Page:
Medical malpractice occurs when a health care professional, through a negligent act or omission, causes injury or death to a patient.
Medical malpractice is a significant health care problem that includes surgical errors, medication errors, birth injuries, misdiagnosis of cancer and other diseases, improper emergency room care and many other medical mistakes. Medical practitioners are responsible for hundreds of thousands of patients receiving improper care every year, causing a staggering number of deaths and injuries.
Physicians are not the only health care providers responsible for medical malpractice claims. Nurses, pharmacists, hospitals, rehabilitation centers, nursing homes, and other caregivers and institutions are also subject to medical malpractice claims.
To be considered “medical malpractice” under the law, we must prove the following:
A violation of the standard of care – The law acknowledges that there are certain medical professional standards recognized as acceptable treatment under the same or similar circumstances. This level of care is known as the “standard of care.” A patient has the right to expect that health care professionals will deliver care that is consistent with these standards. Negligence may be established if it is determined the patient received sub-standard care.
An injury was caused by the negligence – It is not sufficient to establish that a doctor was negligent or violated the standard of care. The patient must also prove that a serious injury would not have occurred in the absence of negligence. A bad outcome alone cannot establish malpractice. The patient must prove that the doctor’s negligence caused the injury. If there is an injury without negligence or the injury was not caused by negligence, there is no case.
The injury resulted in significant damages – Medical malpractice lawsuits are extremely expensive to litigate. We must show that significant damages resulted from an injury caused by medical negligence. If the damages are small, the cost of pursuing the case might be greater than the eventual recovery. To pursue a medical malpractice claim, the patient must show that the injury resulted in disability, loss of income, unusual pain, suffering and hardship, or significant past and future medical bills.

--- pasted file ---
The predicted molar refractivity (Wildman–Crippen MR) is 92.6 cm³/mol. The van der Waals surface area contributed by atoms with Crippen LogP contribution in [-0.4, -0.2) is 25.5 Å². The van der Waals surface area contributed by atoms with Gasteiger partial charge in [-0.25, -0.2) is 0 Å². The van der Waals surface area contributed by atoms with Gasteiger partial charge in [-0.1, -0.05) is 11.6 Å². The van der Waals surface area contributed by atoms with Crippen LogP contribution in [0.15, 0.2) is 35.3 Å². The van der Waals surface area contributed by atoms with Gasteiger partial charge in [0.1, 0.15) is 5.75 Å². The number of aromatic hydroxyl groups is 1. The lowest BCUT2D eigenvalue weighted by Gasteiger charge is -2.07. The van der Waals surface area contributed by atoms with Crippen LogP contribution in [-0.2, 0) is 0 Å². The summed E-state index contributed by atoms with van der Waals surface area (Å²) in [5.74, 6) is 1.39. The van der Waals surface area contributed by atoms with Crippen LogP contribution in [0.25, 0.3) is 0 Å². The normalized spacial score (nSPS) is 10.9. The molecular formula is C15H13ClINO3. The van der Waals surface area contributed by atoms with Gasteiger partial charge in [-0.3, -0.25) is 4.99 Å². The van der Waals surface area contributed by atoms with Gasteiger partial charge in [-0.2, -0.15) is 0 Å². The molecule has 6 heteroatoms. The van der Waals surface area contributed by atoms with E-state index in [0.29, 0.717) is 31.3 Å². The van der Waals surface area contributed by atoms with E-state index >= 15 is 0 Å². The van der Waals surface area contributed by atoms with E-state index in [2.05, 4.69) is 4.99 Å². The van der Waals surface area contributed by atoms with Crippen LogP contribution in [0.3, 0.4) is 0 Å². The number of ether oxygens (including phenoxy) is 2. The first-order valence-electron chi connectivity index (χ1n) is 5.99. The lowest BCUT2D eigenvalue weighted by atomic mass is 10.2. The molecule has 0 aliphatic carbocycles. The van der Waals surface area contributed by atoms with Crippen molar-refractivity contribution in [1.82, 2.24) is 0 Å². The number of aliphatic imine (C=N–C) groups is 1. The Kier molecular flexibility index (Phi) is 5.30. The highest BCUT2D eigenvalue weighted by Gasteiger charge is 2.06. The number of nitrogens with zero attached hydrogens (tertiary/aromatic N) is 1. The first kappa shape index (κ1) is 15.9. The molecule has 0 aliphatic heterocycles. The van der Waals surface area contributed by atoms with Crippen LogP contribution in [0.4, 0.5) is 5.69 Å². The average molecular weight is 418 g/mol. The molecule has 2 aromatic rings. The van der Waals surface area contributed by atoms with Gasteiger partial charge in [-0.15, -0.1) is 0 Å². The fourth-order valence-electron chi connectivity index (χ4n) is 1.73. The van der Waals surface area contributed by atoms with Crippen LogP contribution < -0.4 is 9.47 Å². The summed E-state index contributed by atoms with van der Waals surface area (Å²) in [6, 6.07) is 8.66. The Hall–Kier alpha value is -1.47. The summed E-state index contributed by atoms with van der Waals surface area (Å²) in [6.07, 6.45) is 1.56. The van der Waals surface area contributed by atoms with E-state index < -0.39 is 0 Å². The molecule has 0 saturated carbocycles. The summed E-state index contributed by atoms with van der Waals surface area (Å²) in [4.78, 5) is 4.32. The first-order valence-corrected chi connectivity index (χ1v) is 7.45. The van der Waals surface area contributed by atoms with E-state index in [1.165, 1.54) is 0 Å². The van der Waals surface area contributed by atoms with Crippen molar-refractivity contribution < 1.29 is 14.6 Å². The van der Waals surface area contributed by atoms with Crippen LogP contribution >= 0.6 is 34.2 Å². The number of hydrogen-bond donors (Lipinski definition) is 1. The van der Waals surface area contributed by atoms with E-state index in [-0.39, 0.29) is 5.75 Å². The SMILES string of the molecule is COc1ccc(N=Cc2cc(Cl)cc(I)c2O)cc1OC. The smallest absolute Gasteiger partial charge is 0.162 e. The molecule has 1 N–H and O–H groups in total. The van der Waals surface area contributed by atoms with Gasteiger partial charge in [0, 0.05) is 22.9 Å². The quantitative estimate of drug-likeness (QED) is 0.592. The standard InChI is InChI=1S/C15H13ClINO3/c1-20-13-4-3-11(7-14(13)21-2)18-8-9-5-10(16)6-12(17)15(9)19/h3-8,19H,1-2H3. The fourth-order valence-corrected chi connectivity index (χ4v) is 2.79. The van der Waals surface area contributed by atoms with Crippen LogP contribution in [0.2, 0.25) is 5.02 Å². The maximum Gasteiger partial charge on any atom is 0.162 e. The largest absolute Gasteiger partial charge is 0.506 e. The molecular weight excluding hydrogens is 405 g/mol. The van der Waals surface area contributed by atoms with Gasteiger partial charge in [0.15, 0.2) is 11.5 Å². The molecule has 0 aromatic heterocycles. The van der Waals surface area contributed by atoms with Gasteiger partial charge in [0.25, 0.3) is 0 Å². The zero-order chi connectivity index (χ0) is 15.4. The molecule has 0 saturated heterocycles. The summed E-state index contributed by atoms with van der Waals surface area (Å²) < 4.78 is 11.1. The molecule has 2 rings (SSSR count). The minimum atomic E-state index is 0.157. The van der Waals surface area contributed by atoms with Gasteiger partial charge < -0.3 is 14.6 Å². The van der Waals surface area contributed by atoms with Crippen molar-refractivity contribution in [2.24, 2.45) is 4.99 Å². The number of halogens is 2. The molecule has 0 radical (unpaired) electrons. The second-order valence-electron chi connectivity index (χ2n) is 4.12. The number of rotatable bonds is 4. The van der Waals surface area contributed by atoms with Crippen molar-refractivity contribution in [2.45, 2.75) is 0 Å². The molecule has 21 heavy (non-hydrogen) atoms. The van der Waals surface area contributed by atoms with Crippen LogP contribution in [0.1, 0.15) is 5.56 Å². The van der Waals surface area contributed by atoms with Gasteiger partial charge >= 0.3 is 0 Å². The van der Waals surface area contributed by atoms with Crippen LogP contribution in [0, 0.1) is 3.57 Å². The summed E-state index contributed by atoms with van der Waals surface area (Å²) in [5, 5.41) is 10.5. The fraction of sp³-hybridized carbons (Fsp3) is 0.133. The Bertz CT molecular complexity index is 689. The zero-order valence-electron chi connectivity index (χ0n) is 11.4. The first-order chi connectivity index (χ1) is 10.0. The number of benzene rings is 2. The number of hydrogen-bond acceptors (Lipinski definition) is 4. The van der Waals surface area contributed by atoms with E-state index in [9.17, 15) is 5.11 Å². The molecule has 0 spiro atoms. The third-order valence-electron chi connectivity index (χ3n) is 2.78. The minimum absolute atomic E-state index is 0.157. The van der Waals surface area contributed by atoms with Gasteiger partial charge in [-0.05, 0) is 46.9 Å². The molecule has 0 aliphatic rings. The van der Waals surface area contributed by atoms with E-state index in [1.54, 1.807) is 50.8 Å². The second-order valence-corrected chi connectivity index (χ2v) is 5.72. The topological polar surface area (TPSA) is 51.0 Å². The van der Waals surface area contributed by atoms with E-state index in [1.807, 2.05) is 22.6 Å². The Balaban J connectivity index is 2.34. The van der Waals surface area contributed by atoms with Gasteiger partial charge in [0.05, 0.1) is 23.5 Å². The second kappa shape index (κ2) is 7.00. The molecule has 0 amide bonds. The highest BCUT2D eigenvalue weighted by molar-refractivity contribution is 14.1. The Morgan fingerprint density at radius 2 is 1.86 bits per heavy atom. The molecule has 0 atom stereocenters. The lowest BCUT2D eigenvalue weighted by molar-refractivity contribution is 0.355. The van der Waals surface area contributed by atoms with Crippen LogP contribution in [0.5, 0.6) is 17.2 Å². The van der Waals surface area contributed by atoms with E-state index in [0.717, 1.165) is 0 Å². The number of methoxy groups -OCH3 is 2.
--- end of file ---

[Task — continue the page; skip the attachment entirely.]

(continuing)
Gold, Khourey & Turak has successfully helped clients throughout West Virginia and Ohio with their medical malpractice claims. If you think you have a case and want to protect yourself, contact us as soon as possible so we can help. It’s easy, it’s free, and it’s worth it.
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Before you sign any documents with your insurance company or any third parties, make sure you get the opinion of an attorney. Call us at 1-800-388-2529 or fill out this form for your FREE Consultation.
Here are some examples of medical malpractice claims that we handle:
- Failure to Diagnose or Misdiagnosis
- Delay in the Diagnosis of a Serious Disease or Illness
- Misreading or Ignoring Laboratory Results
- Misreading or Ignoring X-Ray, CR scan or MRI Results
- Birth Injuries
- Unnecessary Surgery
- Surgical Errors or Wrong Site Surgery
- Improper Medication or Dosage
- Poor Follow-Up or Aftercare
- Premature Discharge
- Disregarding or Not Taking Appropriate Patient History
- Failure to Order Proper Testing
- Failure to Recognize Symptoms
Medical Malpractice FAQs
What is “medical malpractice?”
Do I have a case if I’m unhappy with the treatment I received?
How long do I have to file a medical malpractice case?
Will my attorney tell me right away if medical malpractice has occurred?
How much will it cost to have an attorney represent me in a medical malpractice case?
If I signed a consent form, have I waived my rights to pursue a claim?
Who can be held accountable for medical malpractice? What must I show to pursue a case?
- The health care provider owed a duty to the patient
- The health care provider breached that duty
- The patient suffered an injury as a result of the health care provider’s breach of duty
- If the breach of duty results in no harm to the patient, you generally have no right to recovery